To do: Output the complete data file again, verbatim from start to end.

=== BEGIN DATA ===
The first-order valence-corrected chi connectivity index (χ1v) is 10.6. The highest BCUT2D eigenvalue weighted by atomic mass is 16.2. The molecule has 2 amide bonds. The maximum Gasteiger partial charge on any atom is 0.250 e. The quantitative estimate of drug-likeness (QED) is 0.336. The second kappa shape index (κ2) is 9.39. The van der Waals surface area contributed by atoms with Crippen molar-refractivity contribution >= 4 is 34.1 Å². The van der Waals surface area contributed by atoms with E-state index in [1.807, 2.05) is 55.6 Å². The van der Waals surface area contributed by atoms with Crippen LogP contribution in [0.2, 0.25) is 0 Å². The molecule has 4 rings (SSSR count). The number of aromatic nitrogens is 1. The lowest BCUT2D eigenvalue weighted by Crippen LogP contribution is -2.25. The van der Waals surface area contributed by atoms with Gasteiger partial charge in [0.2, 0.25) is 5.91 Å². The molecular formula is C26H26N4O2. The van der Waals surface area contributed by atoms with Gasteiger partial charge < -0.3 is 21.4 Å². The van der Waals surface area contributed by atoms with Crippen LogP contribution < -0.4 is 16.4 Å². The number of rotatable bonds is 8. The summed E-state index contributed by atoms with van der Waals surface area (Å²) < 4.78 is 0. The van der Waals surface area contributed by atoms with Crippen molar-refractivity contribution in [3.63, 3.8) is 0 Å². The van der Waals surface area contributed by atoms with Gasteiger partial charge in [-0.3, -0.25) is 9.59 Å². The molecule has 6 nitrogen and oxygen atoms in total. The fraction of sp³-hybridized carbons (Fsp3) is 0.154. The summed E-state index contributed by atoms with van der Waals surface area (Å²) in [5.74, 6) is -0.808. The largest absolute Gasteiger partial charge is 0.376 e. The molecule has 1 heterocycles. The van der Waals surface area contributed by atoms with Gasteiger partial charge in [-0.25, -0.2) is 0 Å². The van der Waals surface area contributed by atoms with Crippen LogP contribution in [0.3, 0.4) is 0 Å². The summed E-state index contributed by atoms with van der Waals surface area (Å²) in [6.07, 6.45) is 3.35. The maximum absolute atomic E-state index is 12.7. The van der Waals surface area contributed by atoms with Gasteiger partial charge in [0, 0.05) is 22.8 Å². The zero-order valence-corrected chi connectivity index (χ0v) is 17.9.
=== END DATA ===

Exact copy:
The first-order valence-corrected chi connectivity index (χ1v) is 10.6. The highest BCUT2D eigenvalue weighted by atomic mass is 16.2. The molecule has 2 amide bonds. The maximum Gasteiger partial charge on any atom is 0.250 e. The quantitative estimate of drug-likeness (QED) is 0.336. The second kappa shape index (κ2) is 9.39. The van der Waals surface area contributed by atoms with Crippen molar-refractivity contribution >= 4 is 34.1 Å². The van der Waals surface area contributed by atoms with E-state index in [1.807, 2.05) is 55.6 Å². The van der Waals surface area contributed by atoms with Crippen LogP contribution in [0.2, 0.25) is 0 Å². The molecule has 4 rings (SSSR count). The number of aromatic nitrogens is 1. The lowest BCUT2D eigenvalue weighted by Crippen LogP contribution is -2.25. The van der Waals surface area contributed by atoms with Gasteiger partial charge in [0.2, 0.25) is 5.91 Å². The molecular formula is C26H26N4O2. The van der Waals surface area contributed by atoms with Gasteiger partial charge < -0.3 is 21.4 Å². The van der Waals surface area contributed by atoms with Crippen LogP contribution < -0.4 is 16.4 Å². The number of rotatable bonds is 8. The summed E-state index contributed by atoms with van der Waals surface area (Å²) < 4.78 is 0. The van der Waals surface area contributed by atoms with Crippen molar-refractivity contribution in [3.63, 3.8) is 0 Å². The van der Waals surface area contributed by atoms with Gasteiger partial charge in [-0.3, -0.25) is 9.59 Å². The molecule has 6 nitrogen and oxygen atoms in total. The fraction of sp³-hybridized carbons (Fsp3) is 0.154. The summed E-state index contributed by atoms with van der Waals surface area (Å²) in [5.74, 6) is -0.808. The largest absolute Gasteiger partial charge is 0.376 e. The molecule has 1 heterocycles. The van der Waals surface area contributed by atoms with Gasteiger partial charge in [-0.25, -0.2) is 0 Å². The van der Waals surface area contributed by atoms with Crippen LogP contribution in [0.3, 0.4) is 0 Å². The summed E-state index contributed by atoms with van der Waals surface area (Å²) in [6.07, 6.45) is 3.35. The maximum absolute atomic E-state index is 12.7. The van der Waals surface area contributed by atoms with Gasteiger partial charge in [0, 0.05) is 22.8 Å². The zero-order valence-corrected chi connectivity index (χ0v) is 17.9.